05/09/2019 by Tundun Abioye-Ayoola 0 Comments
TRIBAL MARKS IN THE AFRICAN CULTURE
It would seem very unusual for me to have an intro if you have read my previous articles, which is why I have an experience to share with you that may or may not lead us to the point of this article. We normally have this family gathering, nothing serious just me, my mom and my sisters, where we just talk about several things going on with and around us. My mom usually being the one to always have something interesting to talk about brought up the issue of guys or girls with lots of tattoos and how much she didn’t like it. My sister made
reference to what she(my mom) had on her face that looked very much like a tattoo. Long story short it was a tribal mark and she said she wasn’t going to get it because the process was painful but her mom had promised everyone fried-fish if they got it, she thought about how everyone was going to get fried-fish and she wasn’t, so she ended up getting the marks through a very painful process of direct hot iron from the fire.
My point is tribal marks in Africa especially Nigeria was a very big deal, it was a way of identification, sense of belonging to the African culture and most importantly beauty. Although it might sound ridiculous to have several cuts or marks on ones body or face, I literally get so mad when a pimple leaves a scar, imagine having someone intentionally draw marks on my precious face, but this was how beauty was perceived during that period, just the way mapping out your eyebrows and filling it up with a pencil might seem ridiculous to the previous or coming generations. The ways at which we beautify ourselves differs from time to time and people of different generations try as much as possible to explore and invent ways in which they can beautify themselves.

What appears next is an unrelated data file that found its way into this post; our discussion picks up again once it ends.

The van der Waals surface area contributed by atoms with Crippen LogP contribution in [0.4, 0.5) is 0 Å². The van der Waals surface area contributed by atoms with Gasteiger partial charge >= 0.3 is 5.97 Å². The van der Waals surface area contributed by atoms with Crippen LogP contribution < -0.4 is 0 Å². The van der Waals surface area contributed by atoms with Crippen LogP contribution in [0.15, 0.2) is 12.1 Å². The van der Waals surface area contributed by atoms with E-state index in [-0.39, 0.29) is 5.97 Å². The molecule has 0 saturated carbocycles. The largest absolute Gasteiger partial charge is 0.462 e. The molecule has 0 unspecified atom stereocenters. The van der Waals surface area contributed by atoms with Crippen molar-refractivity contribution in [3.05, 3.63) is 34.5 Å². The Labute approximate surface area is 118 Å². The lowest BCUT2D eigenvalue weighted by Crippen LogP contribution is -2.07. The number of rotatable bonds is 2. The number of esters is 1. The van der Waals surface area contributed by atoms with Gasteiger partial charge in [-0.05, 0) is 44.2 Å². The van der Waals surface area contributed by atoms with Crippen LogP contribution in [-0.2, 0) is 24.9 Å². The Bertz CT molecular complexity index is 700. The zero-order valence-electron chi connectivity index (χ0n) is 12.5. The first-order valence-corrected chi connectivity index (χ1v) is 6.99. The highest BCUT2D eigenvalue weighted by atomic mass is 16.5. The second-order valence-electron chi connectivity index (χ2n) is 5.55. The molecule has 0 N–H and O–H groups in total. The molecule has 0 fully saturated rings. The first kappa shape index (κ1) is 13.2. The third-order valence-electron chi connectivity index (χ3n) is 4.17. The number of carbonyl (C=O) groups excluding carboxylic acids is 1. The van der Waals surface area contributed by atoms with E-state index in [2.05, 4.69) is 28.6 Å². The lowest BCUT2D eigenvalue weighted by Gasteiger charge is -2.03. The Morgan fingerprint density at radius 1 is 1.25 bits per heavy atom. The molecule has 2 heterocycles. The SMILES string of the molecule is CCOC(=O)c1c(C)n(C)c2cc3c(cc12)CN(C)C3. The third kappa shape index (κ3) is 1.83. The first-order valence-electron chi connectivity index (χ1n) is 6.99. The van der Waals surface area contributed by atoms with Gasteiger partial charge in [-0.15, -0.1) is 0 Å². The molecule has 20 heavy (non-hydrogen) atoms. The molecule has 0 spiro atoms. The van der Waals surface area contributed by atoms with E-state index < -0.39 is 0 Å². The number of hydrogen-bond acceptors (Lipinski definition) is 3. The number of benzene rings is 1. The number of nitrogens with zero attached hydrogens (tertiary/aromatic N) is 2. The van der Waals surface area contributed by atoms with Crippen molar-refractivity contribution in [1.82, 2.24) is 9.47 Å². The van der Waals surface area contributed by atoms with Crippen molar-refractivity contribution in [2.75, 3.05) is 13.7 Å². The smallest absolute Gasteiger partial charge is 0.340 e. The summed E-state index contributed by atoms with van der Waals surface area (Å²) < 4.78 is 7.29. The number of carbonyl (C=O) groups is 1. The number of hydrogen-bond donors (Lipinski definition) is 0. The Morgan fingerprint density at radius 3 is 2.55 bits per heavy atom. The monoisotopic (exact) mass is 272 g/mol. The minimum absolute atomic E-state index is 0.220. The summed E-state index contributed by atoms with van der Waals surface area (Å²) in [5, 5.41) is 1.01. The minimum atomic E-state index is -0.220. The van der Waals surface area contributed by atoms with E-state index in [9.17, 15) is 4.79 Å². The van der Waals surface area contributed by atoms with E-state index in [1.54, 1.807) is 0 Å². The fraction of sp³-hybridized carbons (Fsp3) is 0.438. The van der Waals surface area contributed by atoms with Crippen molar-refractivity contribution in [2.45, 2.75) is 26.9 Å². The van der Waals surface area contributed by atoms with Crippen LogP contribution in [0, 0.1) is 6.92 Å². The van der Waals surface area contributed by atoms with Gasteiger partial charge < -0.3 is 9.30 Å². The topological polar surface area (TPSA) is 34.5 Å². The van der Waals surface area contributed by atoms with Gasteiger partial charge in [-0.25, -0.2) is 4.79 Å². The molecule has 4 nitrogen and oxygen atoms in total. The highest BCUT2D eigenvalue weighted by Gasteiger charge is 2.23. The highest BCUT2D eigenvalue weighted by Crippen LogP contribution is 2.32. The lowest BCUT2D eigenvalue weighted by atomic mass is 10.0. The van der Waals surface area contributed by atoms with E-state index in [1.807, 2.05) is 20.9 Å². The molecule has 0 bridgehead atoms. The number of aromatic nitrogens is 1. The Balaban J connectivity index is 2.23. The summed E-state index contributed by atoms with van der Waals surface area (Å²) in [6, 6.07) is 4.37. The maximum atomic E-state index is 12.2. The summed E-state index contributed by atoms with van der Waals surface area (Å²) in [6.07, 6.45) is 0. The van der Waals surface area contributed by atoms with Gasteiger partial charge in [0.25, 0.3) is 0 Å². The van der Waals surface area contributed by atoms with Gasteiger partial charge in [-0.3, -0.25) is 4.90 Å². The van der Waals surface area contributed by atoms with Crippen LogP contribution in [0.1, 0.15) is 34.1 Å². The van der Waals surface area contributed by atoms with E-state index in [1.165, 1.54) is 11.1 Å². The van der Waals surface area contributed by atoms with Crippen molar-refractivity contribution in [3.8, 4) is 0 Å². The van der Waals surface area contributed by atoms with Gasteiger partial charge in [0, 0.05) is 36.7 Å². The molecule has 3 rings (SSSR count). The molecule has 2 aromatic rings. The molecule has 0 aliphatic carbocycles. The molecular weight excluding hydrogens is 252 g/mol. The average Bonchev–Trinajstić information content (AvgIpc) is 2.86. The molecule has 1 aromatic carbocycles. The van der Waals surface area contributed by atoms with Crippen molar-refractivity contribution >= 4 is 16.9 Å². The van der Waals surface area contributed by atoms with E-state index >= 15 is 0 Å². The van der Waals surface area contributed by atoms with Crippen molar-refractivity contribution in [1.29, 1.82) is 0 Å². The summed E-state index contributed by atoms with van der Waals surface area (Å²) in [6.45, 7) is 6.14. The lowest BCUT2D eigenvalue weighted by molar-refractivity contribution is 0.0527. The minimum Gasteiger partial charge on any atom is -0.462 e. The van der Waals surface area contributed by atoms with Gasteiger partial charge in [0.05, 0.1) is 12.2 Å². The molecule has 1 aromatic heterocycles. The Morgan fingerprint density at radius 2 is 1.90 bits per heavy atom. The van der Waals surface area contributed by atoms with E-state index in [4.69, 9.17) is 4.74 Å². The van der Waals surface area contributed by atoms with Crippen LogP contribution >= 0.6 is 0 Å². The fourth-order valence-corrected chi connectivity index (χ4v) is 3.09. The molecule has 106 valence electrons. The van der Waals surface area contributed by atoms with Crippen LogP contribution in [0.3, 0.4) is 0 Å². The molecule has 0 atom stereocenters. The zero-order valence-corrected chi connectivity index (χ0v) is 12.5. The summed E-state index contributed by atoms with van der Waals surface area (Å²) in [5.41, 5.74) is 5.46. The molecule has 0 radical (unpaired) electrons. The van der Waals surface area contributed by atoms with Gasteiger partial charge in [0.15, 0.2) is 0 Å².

There are several reasons why it was important to have tribal marks, but one of the major reasons is that it was a way of identification, for instance in the Yoruba tribe alone, there are different sub tribes under it, there are the Igbominas, Egba, Ijebu, Ijesa and many more keep in mind that all these people speak different and sometimes very similar languages and have different cultures but are all still Yoruba people. The question now is how do you know who is who? Through their tribal marks while the Ondo people had marks that looked like a plain 1, the Ile-Ife people bore 3 longitudinal lines, just like that several other clans had their own patterns.
Tribal marks as we all know now is on the verge of total extinction, no one gives tribal marks anymore and even the people that still have it go through lengths (like make-up) to make sure it is invincible. Regardless of this, tribal mark is a very beautiful thing. In the past generations, they believed a person with tribal mark was cultured and could never go missing. Although, in this present generation no one wants to give their children tribal marks because of the painful process and the permanent scar. Tribal marks even if it is not on our faces would continue to be a part of our culture.